|Titolo:||Fe (II) segregation at a specific crystallographic site of fibrous erionite: A first step toward the understanding of the mechanisms inducing its carcinogenicity|
|Data di pubblicazione:||2015|
|Citazione:||Fe (II) segregation at a specific crystallographic site of fibrous erionite: A first step toward the understanding of the mechanisms inducing its carcinogenicity / Ballirano P; Pacella A; Cremisini C; Nardi E; Fantauzzi M; Atzei D; Rossi A; Cametti G. - 211(2015), pp. 49-63.|
|Abstract:||Two samples of fibrous erionite from different localities of Oregon, USA were suspended in FeCl2 solutions at different concentrations, at pH ca. 5, in anaerobic conditions. Comparison between released and acquired charges under the form of Fe confirms that erionite binds Fe (II) by ion exchange with the extra framework (EF) cations, mainly Na. The Fe (II) binding process exhibited by both studied samples here investigated indicates a direct correlation between the extent of the ion-exchange process and the Fe (II) concentration of the solution used for fibres incubation. In the sample from Rome no further Fe (II) acquisition was observed for concentrations exceeding 500 µM FeCl2. XPS investigation revealed that, when comparing surface and bulk composition of the samples, no Fe enrichment of the fibre surface was observed. Moreover, the location of Fe (II) within the erionite cage has been devised by combining chemical and structural data. Results highlight that, for both samples, Fe (II) is fixed at the Ca3 site being six-fold coordinated to water molecules. The occurrence of Fe (II) within the erionite cage causes a gradual migration of the other EF cations and in addition, induces a small rearrangement of the water molecules positions. It is worth mentioning that, in Fe-loaded zeolites at rather low Fe content, the Fe sites with very low nuclearity, located in well-defined crystallographic positions, represent the active sites for the formation of reactive oxygen species. Therefore, identification of segregation of Fe (II) at Ca3, which is coupled with the high surface area of erionite, provides very important information for the understanding of the molecular mechanism/s inducing its strong carcinogenicity.|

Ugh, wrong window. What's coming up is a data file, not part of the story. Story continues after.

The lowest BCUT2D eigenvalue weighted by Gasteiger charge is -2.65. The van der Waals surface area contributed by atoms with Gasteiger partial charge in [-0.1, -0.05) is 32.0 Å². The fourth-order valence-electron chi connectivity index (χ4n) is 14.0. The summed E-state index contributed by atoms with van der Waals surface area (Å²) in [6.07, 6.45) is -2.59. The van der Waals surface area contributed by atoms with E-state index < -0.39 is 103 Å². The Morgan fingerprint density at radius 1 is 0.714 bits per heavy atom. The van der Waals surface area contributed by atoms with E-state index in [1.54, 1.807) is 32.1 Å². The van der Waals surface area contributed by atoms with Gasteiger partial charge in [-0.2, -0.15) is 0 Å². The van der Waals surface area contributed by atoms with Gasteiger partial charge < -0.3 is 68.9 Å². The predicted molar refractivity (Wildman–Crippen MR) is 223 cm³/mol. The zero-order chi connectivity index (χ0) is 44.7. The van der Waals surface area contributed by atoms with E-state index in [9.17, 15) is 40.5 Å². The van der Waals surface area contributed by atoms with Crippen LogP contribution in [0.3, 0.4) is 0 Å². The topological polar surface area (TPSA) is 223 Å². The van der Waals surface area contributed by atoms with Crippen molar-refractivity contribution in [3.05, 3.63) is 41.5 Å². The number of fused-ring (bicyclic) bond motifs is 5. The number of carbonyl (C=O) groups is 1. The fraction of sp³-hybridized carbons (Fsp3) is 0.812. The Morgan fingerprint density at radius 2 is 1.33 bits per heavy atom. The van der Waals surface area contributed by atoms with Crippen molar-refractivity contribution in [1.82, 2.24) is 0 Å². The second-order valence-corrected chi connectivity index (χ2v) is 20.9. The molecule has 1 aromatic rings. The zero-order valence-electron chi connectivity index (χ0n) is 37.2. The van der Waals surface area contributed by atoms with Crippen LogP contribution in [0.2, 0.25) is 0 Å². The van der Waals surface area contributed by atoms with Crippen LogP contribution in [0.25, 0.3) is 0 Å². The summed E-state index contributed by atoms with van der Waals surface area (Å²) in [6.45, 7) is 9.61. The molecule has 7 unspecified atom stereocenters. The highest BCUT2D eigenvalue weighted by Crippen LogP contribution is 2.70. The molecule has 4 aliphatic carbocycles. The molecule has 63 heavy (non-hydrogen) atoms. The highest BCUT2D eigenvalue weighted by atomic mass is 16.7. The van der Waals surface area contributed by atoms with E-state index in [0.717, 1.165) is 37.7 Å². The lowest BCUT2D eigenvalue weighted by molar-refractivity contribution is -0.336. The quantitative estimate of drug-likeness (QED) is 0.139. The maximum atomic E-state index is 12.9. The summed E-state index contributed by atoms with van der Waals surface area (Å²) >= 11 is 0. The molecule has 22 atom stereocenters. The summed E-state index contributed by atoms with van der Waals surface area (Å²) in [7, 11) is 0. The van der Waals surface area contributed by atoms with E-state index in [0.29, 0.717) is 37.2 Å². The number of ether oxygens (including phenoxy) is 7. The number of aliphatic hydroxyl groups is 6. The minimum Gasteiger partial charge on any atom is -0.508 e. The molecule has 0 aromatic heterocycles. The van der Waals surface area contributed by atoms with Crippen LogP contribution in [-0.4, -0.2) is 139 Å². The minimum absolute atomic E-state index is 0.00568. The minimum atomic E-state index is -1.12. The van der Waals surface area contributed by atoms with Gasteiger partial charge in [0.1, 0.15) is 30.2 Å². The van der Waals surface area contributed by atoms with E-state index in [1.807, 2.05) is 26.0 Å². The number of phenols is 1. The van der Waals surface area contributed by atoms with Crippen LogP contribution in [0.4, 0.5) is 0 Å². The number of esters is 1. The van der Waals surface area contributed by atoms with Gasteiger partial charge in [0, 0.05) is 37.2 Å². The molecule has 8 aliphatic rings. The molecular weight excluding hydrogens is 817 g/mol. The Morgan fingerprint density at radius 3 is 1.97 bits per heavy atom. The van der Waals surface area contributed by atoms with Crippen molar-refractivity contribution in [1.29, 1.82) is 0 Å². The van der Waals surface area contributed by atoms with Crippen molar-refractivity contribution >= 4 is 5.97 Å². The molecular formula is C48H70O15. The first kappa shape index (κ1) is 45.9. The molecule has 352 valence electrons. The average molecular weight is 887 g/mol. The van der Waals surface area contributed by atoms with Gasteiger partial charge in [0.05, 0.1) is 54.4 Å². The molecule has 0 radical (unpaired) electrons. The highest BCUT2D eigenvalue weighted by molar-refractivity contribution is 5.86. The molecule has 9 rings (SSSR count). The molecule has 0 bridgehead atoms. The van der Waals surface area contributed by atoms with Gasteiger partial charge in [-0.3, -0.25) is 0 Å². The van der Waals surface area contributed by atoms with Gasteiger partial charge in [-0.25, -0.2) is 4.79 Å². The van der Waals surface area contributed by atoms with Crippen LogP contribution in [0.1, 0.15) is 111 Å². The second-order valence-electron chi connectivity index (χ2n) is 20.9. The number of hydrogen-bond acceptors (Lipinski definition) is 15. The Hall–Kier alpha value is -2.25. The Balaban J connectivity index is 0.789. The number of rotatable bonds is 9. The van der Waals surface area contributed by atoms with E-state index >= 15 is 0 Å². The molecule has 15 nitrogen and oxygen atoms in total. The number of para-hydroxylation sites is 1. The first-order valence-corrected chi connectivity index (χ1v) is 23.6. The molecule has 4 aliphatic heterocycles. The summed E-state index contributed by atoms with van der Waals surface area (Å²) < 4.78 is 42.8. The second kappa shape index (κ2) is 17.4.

|Tipologia:||1.1 Articolo in rivista|
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